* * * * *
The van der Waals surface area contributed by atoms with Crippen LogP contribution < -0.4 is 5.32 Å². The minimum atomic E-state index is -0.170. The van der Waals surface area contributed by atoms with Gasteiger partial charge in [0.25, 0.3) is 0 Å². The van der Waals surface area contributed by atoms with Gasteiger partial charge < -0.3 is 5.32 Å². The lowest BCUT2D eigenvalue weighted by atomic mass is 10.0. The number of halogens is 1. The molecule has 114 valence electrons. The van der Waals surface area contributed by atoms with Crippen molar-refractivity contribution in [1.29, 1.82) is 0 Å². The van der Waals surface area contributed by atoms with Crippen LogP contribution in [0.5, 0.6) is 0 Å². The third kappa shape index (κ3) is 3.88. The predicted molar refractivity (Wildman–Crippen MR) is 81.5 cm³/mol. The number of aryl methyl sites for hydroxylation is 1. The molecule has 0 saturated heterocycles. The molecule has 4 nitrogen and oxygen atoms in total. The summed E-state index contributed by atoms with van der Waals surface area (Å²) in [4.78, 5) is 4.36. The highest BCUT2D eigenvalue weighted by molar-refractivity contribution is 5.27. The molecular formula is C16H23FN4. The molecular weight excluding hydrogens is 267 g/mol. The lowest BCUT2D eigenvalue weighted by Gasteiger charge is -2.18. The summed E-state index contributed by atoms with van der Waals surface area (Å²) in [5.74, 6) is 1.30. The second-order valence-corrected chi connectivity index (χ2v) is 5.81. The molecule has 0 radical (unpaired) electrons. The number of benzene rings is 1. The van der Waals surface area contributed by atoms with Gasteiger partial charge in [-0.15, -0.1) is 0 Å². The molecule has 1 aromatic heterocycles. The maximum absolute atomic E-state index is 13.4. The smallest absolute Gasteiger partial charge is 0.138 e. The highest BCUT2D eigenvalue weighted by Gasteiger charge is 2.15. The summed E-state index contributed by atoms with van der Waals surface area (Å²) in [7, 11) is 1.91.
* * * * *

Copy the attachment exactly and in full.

The van der Waals surface area contributed by atoms with Crippen LogP contribution < -0.4 is 5.32 Å². The minimum atomic E-state index is -0.170. The van der Waals surface area contributed by atoms with Gasteiger partial charge in [0.25, 0.3) is 0 Å². The van der Waals surface area contributed by atoms with Gasteiger partial charge < -0.3 is 5.32 Å². The lowest BCUT2D eigenvalue weighted by atomic mass is 10.0. The number of halogens is 1. The molecule has 114 valence electrons. The van der Waals surface area contributed by atoms with Crippen molar-refractivity contribution in [1.29, 1.82) is 0 Å². The van der Waals surface area contributed by atoms with Crippen LogP contribution in [0.5, 0.6) is 0 Å². The third kappa shape index (κ3) is 3.88. The predicted molar refractivity (Wildman–Crippen MR) is 81.5 cm³/mol. The number of aryl methyl sites for hydroxylation is 1. The molecule has 0 saturated heterocycles. The molecule has 4 nitrogen and oxygen atoms in total. The summed E-state index contributed by atoms with van der Waals surface area (Å²) in [4.78, 5) is 4.36. The highest BCUT2D eigenvalue weighted by molar-refractivity contribution is 5.27. The molecular formula is C16H23FN4. The molecular weight excluding hydrogens is 267 g/mol. The lowest BCUT2D eigenvalue weighted by Gasteiger charge is -2.18. The summed E-state index contributed by atoms with van der Waals surface area (Å²) in [5.74, 6) is 1.30. The second-order valence-corrected chi connectivity index (χ2v) is 5.81. The molecule has 0 radical (unpaired) electrons. The number of benzene rings is 1. The van der Waals surface area contributed by atoms with Gasteiger partial charge in [-0.15, -0.1) is 0 Å². The molecule has 1 aromatic heterocycles. The maximum absolute atomic E-state index is 13.4. The smallest absolute Gasteiger partial charge is 0.138 e. The highest BCUT2D eigenvalue weighted by Gasteiger charge is 2.15. The summed E-state index contributed by atoms with van der Waals surface area (Å²) in [7, 11) is 1.91.